Has the Steelers offensive line lost its edge? Does it no longer strike fear into the opposition?
Jacksonville Jaguars defensive end Marcellus Wiley offered two answers, based on what he saw Sunday at Heinz Field: Maybe. And yes.
"They always have that swagger; that's what their teams have been about for years," he said in the wake of Jacksonville's 23-17 overtime victory against the Steelers. "Bill Cowher has brought his teams up that way. And the thing is, if you're going to beat these guys, you'd better bring your lunch pail with you. We brought our lunch pails with us, and we beat them."
At their own game -- which is power football.
"We knew they were going to try to run the football on us," Wiley said, emphasizing the word "try." "But we weren't going to let them. We were going to take the run away from them -- and we did. We just went head-to-head with those guys and stopped them from doing what they wanted to do."
Mind you, Wiley was talking about a front five that features three 2004 Pro Bowlers in left tackle Marvel Smith, left guard Alan Faneca and center Jeff Hartings, along with a former first-round pick in right guard Kendall Simmons and a former third-round pick in Max Starks.
But that quintet was out of synch Sunday. The Steelers rushed for 73 yards on 30 carries against the 29th-ranked run defense in the NFL. They averaged only 2.4 yards per attempt. Eighteen of those runs went for two yards or less. Five went for negative yardage. Three went for zero.
Moreover, they were flagged for three pre-snap penalties, all in the first half, yielded two sacks and lost the time-of-possession battle (27:07 to 36:09) for the second time in three games.
"The execution wasn't there," Faneca said. "For whatever reason, I don't know. We kept putting ourselves in bad situations -- second-and-long, second-and-14 -- and it was just killing drives. It's tough to come back after you're losing yards on first and second down. All of a sudden, you're looking at second-and-long, third-and-long and you just can't overcome that all day."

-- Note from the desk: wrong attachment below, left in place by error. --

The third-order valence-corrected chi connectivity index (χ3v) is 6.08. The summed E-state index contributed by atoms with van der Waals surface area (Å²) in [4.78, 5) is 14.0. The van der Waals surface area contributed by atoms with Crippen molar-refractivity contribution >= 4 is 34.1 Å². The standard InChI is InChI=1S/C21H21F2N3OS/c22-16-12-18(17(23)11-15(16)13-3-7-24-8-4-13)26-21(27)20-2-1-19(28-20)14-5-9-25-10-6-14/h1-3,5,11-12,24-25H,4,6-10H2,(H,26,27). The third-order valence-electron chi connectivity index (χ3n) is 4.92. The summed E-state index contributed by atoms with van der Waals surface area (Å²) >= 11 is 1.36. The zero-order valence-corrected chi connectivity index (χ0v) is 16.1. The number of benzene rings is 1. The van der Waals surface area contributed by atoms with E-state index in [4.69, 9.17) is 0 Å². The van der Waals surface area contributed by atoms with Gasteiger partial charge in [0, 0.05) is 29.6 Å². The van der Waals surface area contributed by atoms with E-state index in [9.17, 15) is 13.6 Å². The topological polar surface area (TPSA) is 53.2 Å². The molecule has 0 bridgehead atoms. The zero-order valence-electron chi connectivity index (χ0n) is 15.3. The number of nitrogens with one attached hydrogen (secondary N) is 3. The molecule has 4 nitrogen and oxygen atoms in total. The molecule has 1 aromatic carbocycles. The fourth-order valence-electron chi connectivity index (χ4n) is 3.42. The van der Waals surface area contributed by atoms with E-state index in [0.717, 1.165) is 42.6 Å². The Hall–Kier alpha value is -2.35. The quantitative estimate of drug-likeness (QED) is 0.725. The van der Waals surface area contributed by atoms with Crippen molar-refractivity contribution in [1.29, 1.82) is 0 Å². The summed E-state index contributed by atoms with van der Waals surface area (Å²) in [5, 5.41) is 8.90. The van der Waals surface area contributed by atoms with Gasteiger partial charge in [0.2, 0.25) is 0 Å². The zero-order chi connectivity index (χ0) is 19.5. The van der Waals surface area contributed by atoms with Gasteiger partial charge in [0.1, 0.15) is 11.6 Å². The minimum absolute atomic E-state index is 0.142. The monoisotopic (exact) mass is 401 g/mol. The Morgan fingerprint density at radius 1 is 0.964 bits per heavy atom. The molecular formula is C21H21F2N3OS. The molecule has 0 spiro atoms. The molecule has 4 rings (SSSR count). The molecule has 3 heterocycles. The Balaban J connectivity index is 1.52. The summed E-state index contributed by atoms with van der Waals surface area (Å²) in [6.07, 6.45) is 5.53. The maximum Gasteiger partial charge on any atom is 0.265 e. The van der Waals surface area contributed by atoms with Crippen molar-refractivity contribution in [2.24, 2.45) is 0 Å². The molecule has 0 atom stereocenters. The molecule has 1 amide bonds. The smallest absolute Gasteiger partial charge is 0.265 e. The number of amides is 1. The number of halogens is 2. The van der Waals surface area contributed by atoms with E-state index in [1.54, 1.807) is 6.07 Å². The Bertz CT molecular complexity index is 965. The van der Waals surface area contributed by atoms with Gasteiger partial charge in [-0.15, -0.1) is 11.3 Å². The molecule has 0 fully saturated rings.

In the past three games (a win and two losses), the Steelers are averaging 85.3 rushing yards, including 3.0 per attempt. For the season, they average 119.4 rushing yards at 3.8 yards per carry.
Not coincidentally, both of their losses have come when they've failed to eclipse 100 rushing yards, which included 79 in a 23-20 setback to the Patriots. They're 3-0 when eclipsing 100.
The right side of the line features new starters in Starks, who replaced Oliver Ross, and Simmons, who replaced Keydrick Vincent. Ross and Vincent were part of a unit that started 18 consecutive games and paved the way for the second-ranked running game in the NFL.
They jelled flawlessly with Hartings, Faneca and Smith, something Starks and Simmons are attempting to do now. Starks is in his first season as a starter, and Simmons is coming off major knee surgery.
"Pittsburgh likes to out-physical people," said Wiley. "But we wouldn't let them do it to us."
The Jaguars easily put the brakes on Willie Parker, which has become a growing trend. Parker opened the season with 161 yards against the Titans and added 111 vs. the Texans. Since then, he's managed 55 against the Patriots, 26 vs. the Chargers and 55 (on 21 carries) on Sunday.
His shrinking statistics can be attributed to better competition, but he also seems to lack the burst that made him so dangerous in Weeks 1 and 2.
Despite his struggles, he remained the starter against the Jaguars, while Jerome Bettis (who rushed for 54 yards on 17 carries against the Chargers) was limited to 4 yards on four carries. Meantime, Duce Staley has carried the ball and has been activated just once this season.
Perhaps one of those backs can re-invigorate the running game Sunday against a Cincinnati defense that ranks 21st against the run. The line certainly will attempt to do its part.
"It's one game. It's over," Faneca said. "There's a lot of football left to be played. You can't dwell on one game. You make the corrections and you get better for the next time."